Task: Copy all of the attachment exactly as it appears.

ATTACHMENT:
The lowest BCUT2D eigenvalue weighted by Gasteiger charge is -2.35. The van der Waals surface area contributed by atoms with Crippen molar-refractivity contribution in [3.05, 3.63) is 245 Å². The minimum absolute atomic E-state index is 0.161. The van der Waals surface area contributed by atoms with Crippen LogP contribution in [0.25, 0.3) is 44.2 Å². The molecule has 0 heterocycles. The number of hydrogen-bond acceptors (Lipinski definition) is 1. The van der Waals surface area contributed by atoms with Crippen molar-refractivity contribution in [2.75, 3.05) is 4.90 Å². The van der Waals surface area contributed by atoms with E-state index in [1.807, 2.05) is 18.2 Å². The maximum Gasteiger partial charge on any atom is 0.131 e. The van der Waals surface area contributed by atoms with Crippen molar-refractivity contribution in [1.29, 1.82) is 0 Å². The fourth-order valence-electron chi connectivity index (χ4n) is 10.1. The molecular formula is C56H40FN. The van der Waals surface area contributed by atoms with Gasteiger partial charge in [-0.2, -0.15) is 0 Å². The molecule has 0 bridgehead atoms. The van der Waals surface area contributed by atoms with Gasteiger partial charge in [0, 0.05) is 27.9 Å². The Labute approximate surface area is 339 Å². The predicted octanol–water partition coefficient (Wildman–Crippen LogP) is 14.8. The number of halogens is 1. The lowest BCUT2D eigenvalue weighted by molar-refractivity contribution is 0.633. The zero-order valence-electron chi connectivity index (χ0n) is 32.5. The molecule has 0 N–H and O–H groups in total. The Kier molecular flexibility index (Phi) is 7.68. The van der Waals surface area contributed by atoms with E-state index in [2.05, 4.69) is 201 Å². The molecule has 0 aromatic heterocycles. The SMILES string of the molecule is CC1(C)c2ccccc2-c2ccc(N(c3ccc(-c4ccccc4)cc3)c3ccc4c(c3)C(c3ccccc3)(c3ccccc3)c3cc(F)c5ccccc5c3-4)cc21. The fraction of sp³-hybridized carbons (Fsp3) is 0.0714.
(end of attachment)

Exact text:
The lowest BCUT2D eigenvalue weighted by Gasteiger charge is -2.35. The van der Waals surface area contributed by atoms with Crippen molar-refractivity contribution in [3.05, 3.63) is 245 Å². The minimum absolute atomic E-state index is 0.161. The van der Waals surface area contributed by atoms with Crippen LogP contribution in [0.25, 0.3) is 44.2 Å². The molecule has 0 heterocycles. The number of hydrogen-bond acceptors (Lipinski definition) is 1. The van der Waals surface area contributed by atoms with Crippen molar-refractivity contribution in [2.75, 3.05) is 4.90 Å². The van der Waals surface area contributed by atoms with E-state index in [1.807, 2.05) is 18.2 Å². The maximum Gasteiger partial charge on any atom is 0.131 e. The van der Waals surface area contributed by atoms with Crippen molar-refractivity contribution in [1.29, 1.82) is 0 Å². The fourth-order valence-electron chi connectivity index (χ4n) is 10.1. The molecular formula is C56H40FN. The van der Waals surface area contributed by atoms with Gasteiger partial charge in [-0.2, -0.15) is 0 Å². The molecule has 0 bridgehead atoms. The van der Waals surface area contributed by atoms with Gasteiger partial charge in [0, 0.05) is 27.9 Å². The Labute approximate surface area is 339 Å². The predicted octanol–water partition coefficient (Wildman–Crippen LogP) is 14.8. The number of halogens is 1. The lowest BCUT2D eigenvalue weighted by molar-refractivity contribution is 0.633. The zero-order valence-electron chi connectivity index (χ0n) is 32.5. The molecule has 0 N–H and O–H groups in total. The Kier molecular flexibility index (Phi) is 7.68. The van der Waals surface area contributed by atoms with E-state index in [2.05, 4.69) is 201 Å². The molecule has 0 aromatic heterocycles. The SMILES string of the molecule is CC1(C)c2ccccc2-c2ccc(N(c3ccc(-c4ccccc4)cc3)c3ccc4c(c3)C(c3ccccc3)(c3ccccc3)c3cc(F)c5ccccc5c3-4)cc21. The fraction of sp³-hybridized carbons (Fsp3) is 0.0714.